The Best of the Wheatsheet Number 4
January 1998

Mike finally on his way!
Mike being a barrow full during the Boxing Day Barrow Push held at the Green at Writtle. The “Push “ was won by Doug Adams and has raised approximately £1600 from sponsorship.

Guess who came last?


Notes from Colorado Don of the High Plains

The Antiquity of Beer is indeed something to wonder at. The oldest inscribed clay document in existence, thought to date back to ancient Babylonia of 6000 B.C. depicts a scene of the preparation of a crude type of beer for sacrificial purposes.

The Babylonian Beer (16 different types by 4000 B.C. ) was made from barley, or barley spelt (a hard grained kind of wheat) or spelt alone, with honey as an additive. Hops or similar bittering plants are thought to have been used around 3000 B.C. although the first definitive record of a hop plant itself dates back to only the 6th Century B.C.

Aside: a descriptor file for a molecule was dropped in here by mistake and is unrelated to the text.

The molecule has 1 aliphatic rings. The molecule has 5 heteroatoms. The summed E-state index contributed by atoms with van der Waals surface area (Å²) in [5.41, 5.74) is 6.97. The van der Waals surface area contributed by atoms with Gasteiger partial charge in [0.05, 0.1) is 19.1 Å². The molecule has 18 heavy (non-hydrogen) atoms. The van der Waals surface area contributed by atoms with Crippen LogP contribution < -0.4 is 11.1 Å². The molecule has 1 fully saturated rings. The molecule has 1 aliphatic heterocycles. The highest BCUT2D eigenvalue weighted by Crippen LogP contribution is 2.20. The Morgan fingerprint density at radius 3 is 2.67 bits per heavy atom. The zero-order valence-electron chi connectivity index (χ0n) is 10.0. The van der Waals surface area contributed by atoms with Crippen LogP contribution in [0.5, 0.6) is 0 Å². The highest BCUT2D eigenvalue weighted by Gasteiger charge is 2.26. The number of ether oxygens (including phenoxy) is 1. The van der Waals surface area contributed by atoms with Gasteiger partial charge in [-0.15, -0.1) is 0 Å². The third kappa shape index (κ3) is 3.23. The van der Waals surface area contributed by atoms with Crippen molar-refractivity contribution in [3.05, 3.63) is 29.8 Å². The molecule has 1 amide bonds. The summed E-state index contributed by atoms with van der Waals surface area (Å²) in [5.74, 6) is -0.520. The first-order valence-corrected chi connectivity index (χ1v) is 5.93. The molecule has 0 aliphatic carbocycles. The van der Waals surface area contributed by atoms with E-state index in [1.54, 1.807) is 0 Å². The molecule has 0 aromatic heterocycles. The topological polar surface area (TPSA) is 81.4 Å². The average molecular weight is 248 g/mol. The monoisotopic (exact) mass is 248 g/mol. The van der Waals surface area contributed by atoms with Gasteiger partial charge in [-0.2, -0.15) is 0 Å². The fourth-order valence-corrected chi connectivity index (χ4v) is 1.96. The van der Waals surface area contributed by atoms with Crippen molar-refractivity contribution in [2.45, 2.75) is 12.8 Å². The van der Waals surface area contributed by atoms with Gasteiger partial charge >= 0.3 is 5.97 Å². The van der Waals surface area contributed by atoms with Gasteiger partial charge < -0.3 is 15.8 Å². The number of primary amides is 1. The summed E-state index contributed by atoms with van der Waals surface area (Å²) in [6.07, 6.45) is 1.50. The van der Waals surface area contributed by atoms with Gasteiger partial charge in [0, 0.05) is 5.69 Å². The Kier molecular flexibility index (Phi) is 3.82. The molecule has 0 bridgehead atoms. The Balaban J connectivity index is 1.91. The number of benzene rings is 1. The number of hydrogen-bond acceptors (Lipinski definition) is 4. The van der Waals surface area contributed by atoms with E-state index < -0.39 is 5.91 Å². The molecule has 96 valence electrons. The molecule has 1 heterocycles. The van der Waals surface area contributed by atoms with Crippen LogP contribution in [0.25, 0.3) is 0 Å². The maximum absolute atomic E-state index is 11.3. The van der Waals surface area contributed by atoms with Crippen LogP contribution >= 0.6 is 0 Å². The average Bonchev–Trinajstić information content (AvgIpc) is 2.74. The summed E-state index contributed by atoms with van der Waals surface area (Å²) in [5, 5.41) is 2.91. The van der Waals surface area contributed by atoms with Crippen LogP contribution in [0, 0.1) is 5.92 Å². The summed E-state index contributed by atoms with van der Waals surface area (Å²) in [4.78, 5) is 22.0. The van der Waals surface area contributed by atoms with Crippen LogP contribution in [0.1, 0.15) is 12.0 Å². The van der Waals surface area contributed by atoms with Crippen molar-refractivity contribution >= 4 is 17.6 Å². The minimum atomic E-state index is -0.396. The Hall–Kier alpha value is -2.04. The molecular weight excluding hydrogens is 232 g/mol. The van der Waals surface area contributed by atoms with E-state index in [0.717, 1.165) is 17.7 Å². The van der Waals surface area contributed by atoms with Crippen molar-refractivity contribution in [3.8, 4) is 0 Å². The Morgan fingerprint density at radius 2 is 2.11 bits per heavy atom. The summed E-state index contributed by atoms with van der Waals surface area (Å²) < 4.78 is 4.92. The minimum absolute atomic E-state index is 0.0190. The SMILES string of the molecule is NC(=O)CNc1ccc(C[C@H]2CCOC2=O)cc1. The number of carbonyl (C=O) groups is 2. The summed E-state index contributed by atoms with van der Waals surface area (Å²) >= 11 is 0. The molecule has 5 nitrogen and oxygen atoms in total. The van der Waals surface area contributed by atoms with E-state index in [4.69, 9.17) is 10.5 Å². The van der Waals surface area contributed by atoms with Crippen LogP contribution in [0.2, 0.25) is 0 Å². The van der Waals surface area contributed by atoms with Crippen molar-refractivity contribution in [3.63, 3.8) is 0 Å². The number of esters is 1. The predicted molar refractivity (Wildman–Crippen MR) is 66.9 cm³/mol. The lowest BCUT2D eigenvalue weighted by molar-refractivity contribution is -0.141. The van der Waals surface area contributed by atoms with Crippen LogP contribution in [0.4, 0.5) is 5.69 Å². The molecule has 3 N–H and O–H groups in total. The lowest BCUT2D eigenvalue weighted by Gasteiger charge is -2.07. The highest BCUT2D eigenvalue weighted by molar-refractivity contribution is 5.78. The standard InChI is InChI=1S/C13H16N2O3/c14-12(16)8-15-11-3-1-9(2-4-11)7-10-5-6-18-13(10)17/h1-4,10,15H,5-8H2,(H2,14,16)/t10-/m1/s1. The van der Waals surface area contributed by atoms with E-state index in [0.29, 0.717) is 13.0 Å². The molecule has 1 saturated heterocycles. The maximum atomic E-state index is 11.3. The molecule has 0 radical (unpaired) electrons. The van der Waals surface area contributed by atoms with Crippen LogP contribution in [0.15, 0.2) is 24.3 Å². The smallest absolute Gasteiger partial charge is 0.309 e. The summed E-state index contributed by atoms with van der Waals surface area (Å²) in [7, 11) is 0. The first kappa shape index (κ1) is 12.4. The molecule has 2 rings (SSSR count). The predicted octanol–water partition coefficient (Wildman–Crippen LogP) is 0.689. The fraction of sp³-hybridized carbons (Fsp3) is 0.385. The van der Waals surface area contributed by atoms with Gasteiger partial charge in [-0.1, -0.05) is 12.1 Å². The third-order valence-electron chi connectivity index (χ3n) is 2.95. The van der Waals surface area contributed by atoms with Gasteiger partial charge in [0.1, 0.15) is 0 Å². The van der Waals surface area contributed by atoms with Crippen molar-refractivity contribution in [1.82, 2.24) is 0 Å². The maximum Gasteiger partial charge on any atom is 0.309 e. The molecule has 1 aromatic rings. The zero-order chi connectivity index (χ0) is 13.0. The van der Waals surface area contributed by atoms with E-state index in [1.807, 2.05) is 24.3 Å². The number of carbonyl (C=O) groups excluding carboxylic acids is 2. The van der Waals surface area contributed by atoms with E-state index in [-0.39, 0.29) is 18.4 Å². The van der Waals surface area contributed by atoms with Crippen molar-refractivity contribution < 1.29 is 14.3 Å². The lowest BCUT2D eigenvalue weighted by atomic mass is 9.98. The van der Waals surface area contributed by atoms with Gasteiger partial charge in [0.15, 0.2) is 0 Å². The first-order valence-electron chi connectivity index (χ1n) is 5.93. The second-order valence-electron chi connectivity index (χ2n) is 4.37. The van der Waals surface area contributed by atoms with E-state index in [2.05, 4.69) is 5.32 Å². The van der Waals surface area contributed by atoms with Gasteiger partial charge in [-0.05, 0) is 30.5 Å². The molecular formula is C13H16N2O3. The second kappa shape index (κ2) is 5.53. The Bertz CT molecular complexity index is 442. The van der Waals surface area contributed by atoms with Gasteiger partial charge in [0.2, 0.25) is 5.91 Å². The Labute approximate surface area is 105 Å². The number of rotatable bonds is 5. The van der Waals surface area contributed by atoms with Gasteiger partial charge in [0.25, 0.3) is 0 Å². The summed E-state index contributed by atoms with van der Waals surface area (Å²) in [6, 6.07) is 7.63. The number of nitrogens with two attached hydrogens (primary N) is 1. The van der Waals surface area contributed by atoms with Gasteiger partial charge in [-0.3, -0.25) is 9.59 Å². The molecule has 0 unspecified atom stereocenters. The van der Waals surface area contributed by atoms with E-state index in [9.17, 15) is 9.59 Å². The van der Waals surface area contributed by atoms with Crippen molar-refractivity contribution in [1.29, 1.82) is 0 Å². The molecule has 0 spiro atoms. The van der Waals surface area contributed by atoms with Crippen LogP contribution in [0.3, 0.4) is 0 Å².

In the Imperial Egypt of the Pharaohs about 3000 B.C. Beer of which 4 types were made was a common item in the daily diet of Kings, Nobles, officials, peasants and labourers. The Kings, Nobles and officials drank filtered beer made as follows:

Underbaked bread , made of coarsely crushed germinated barley cut into small pieces, and soaked in water in a large jug and left to ferment for about a day, the fermentation being started by airborne yeasts. The mass was then filtered by forcing it through a woven sieve into another vessel. The resulting whitish, foaming and slightly sourish beverage was ready for drinking. It was sometimes sweetened with dates or spiced with herbs.

The labourers and peasants were given the unfiltered mash (2 jugs each) and 4 loaves of bread each per day. It is recorded that it was customary for mothers to bring beer to their sons in school.

Jumping ahead to more recent times, it is recorded that when the Pilgrim Fathers came to America they chose to land at Plymouth, Mass. because AOur victuals were much spent, especially our beer@.

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